WASHINGTON (AP) — Conservative House Republicans on Tuesday set up what appears to be a potential re-run of last year’s turbulent domestic policy fight with President Barack Obama, putting forward an election-year budget manifesto that would blend steep social program cuts with reduced tax rates.
The GOP plan released by House Budget Committee Chairman Paul Ryan would, if enacted into law, wrestle the deficit to a manageable size in short order, but only by cutting Medicaid, food stamps, Pell Grants and a host of other programs that Obama has promised to protect.
To deal with the influx of retiring Baby Boomers, the GOP budget reprises a controversial approach to overhauling Medicare that would switch the program — for those under 55 today — from a traditional “fee for service” framework in which the government pays doctor and hospital bills to a voucherlike “premium support” approach in which the government subsidizes purchases of health insurance.
Republicans say the new approach forces competition upon a wasteful health care system, lowering cost increases and giving senior more options. But Democratic opponents of the idea say the new system — designed by Ryan and liberal Sen. Ron Wyden of Oregon — cuts costs too steeply and would provide the elderly with a steadily shrinking menu of options and higher out-of-pocket costs.
“If you want to save Medicare and keep it from going bankrupt, you must reform the program, and that’s what we intend to do,” countered Ryan, R-Wis.s
Even as Ryan was describing his plan to reporters, it became election-year fodder for both parties.
“The House budget once again fails the test of balance, fairness, and shared responsibility,” White House Communications Director Dan Pfeiffer said in a written statement charging that the GOP proposal would dole out tax cuts to rich while protecting tax breaks for oil companies and hedge fund managers.
“What’s worse is that all of these tax breaks would be paid for by undermining Medicare and the very things we need to grow our economy and the middle class — things like education, basic research, and new sources of energy,” Pfeiffer said.
House Speaker John Boehner, R-Ohio, predicted strong support for Ryan’s budget. He also defended Ryan’s proposal to cut agency spending below an amount that both parties agreed to in last year’s compromise that extended the government’s authority to borrow money.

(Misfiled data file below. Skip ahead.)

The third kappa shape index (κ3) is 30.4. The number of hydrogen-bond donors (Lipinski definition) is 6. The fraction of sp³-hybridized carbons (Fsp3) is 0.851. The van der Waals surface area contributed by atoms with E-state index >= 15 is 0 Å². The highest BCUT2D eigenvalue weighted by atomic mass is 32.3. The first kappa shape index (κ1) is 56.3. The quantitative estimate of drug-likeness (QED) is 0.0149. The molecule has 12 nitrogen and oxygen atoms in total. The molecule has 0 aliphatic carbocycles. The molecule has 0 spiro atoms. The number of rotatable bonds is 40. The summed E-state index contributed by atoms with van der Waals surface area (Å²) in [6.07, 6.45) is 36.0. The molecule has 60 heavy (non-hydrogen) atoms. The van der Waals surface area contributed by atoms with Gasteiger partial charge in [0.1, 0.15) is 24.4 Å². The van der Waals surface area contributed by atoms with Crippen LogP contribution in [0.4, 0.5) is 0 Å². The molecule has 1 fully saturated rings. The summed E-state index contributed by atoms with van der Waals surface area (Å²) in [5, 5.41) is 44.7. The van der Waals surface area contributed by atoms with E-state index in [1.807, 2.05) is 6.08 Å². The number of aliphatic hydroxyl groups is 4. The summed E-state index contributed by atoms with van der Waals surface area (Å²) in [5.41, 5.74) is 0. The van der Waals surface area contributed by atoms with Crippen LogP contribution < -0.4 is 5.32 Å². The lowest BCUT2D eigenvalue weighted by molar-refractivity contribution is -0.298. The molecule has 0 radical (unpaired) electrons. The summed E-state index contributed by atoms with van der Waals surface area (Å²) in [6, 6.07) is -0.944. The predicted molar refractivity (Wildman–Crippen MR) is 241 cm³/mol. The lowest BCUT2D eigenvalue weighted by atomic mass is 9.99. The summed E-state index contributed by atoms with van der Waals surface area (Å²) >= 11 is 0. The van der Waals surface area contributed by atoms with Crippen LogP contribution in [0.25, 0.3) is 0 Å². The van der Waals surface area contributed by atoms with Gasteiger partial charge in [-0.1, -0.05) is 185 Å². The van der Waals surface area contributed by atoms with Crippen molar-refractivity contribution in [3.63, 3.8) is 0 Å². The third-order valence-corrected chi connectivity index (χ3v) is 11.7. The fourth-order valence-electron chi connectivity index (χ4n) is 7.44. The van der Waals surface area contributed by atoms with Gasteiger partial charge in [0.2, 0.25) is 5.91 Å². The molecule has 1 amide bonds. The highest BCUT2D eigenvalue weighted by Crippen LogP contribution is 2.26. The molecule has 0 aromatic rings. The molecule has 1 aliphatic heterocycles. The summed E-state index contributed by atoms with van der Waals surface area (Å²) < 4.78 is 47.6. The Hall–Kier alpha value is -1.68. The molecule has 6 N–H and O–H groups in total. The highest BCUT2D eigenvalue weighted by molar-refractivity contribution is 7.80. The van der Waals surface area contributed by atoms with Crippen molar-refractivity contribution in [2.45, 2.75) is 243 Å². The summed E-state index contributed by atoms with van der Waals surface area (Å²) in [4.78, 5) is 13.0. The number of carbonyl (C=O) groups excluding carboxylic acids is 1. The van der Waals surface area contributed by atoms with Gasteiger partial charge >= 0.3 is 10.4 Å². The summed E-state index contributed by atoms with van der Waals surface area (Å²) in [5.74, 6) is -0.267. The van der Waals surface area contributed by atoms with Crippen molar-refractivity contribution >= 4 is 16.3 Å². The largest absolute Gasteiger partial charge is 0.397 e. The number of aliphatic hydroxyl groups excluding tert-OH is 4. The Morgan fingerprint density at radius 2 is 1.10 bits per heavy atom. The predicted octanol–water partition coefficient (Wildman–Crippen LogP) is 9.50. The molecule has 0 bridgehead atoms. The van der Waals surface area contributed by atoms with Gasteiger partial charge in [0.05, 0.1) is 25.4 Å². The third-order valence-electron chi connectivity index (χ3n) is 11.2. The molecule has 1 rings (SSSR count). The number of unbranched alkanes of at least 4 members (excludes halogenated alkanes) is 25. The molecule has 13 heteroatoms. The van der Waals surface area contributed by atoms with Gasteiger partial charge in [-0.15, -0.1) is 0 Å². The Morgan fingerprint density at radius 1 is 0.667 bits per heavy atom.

“We all know that we’ve got a real fiscal problem here in Washington, and frankly we think we can do better,” Boehner told reporters.
This year’s GOP measure would produce deficit estimates that are significantly lower than a comparable measure passed by the House a year ago, claiming deficit cuts totaling $3.3 trillion — spending cuts of $5.3 trillion tempered by $2 trillion in lower taxes — below Obama over the coming decade. The deficit in 2015, for example, would drop to about $300 billion from $1.2 trillion for the current budget year. Last year’s GOP draft called for a 2015 deficit more than $100 billion higher.
The measure would cut spending from $3.6 trillion this year to the $3.5 trillion range in 2013 and freeze it at that level for two more years.
The GOP plan doesn’t have a chance of passing into law this year but stands in sharp contrast to the budget released by Obama last month, which relied on tax increases on the wealthy but mostly left alone key benefit programs like Medicare.
The resulting political battle is sure to spill beyond the Capital Beltway into the presidential race and contests for control of the House and Senate this fall.
“The president and his party are ignoring this problem and if we have a debt crisis the people who are getting hurt first and the worst are the poor and the elderly,” Ryan said Tuesday. “We are sharpening the contrast between the path we are proposing and the path of debt and decline that the president has placed us upon.”
The Budget panel is slated to debate and vote on the measure Wednesday in hopes of a vote by the full House next week.
The Senate has no plans to debate a budget and will instead rely on last summer’s bipartisan budget and debt pact to govern this year’s round of spending bills.